Massage therapy during early postnatal life promotes greater lean mass and bone growth, mineralization, and strength in juvenile and young adult rats

J Musculoskelet Neuronal Interact. Oct-Dec 2009;9(4):278-87.


The objects of this study were to investigate the effects of massage therapy during early life on postnatal growth, body composition, and skeletal development in juvenile and young adult rats. Massage therapy was performed for 10 minutes daily from D6 to D10 of postnatal life in rat pups (MT, n=24). Body composition, bone area, mineral content, and bone mineral density were measured by dual energy X-ray absorptiometry (DXA); bone strength and intrinsic stiffness on femur shaft were tested by three-point bending; cortical and cancellous bone histomorphometric measurements were performed at D21 and D60. Results were compared to age- and gender-matched controls (C, n=24). D21 body weight, body length, lean mass, and bone area were significantly greater in the MT cohort. Greater bone mineral content was found in male MT rats; bone strength and intrinsic stiffness were greater in D60 MT groups. At D60 MT treatment promoted bone mineralization by increasing trabecular mineral apposition rate in male and endosteal mineral surface in females, and also improved micro-architecture by greater trabeculae width in males and decreasing trabecular separation in females. In summary, massage therapy during early life elicited immediate and prolonged anabolic effects on postnatal growth, lean mass and skeletal developmental in a gender-specific manner in juvenile and young adult rats.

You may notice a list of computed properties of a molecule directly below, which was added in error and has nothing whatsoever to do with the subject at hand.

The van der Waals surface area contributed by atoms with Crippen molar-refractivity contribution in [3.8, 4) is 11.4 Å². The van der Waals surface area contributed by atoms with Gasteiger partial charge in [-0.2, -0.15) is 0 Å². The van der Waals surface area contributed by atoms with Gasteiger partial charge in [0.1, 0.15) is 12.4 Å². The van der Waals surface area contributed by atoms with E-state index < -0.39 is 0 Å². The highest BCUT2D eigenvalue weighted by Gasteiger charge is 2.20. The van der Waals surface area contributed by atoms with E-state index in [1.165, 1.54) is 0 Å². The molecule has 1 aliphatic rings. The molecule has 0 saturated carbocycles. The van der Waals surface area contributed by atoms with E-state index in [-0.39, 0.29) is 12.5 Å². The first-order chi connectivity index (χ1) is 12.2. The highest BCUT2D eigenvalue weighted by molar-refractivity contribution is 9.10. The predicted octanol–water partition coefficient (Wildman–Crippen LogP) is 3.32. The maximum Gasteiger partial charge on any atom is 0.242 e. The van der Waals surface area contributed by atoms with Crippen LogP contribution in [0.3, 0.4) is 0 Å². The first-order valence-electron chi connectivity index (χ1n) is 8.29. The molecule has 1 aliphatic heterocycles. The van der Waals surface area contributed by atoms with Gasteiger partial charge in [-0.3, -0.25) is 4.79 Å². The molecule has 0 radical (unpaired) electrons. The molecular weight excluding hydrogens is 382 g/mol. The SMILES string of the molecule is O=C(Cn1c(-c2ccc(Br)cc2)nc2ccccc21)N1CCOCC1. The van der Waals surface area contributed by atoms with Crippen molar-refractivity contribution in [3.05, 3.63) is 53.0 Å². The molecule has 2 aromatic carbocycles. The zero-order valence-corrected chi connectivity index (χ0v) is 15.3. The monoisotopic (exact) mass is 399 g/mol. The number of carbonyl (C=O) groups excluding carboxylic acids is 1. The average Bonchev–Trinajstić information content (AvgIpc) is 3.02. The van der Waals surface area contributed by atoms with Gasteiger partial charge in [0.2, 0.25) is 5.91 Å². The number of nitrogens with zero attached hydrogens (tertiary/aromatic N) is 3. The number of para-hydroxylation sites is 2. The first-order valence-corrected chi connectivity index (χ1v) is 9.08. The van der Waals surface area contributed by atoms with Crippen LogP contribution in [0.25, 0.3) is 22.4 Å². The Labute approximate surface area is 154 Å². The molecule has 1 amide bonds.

MeSH terms

  • Absorptiometry, Photon
  • Analysis of Variance
  • Animals
  • Body Composition / physiology*
  • Body Weight / physiology
  • Bone Density / physiology*
  • Bone Development / physiology
  • Female
  • Femur / physiology*
  • Male
  • Massage*
  • Organ Size / physiology
  • Random Allocation
  • Rats
  • Rats, Sprague-Dawley
  • Tibia / physiology*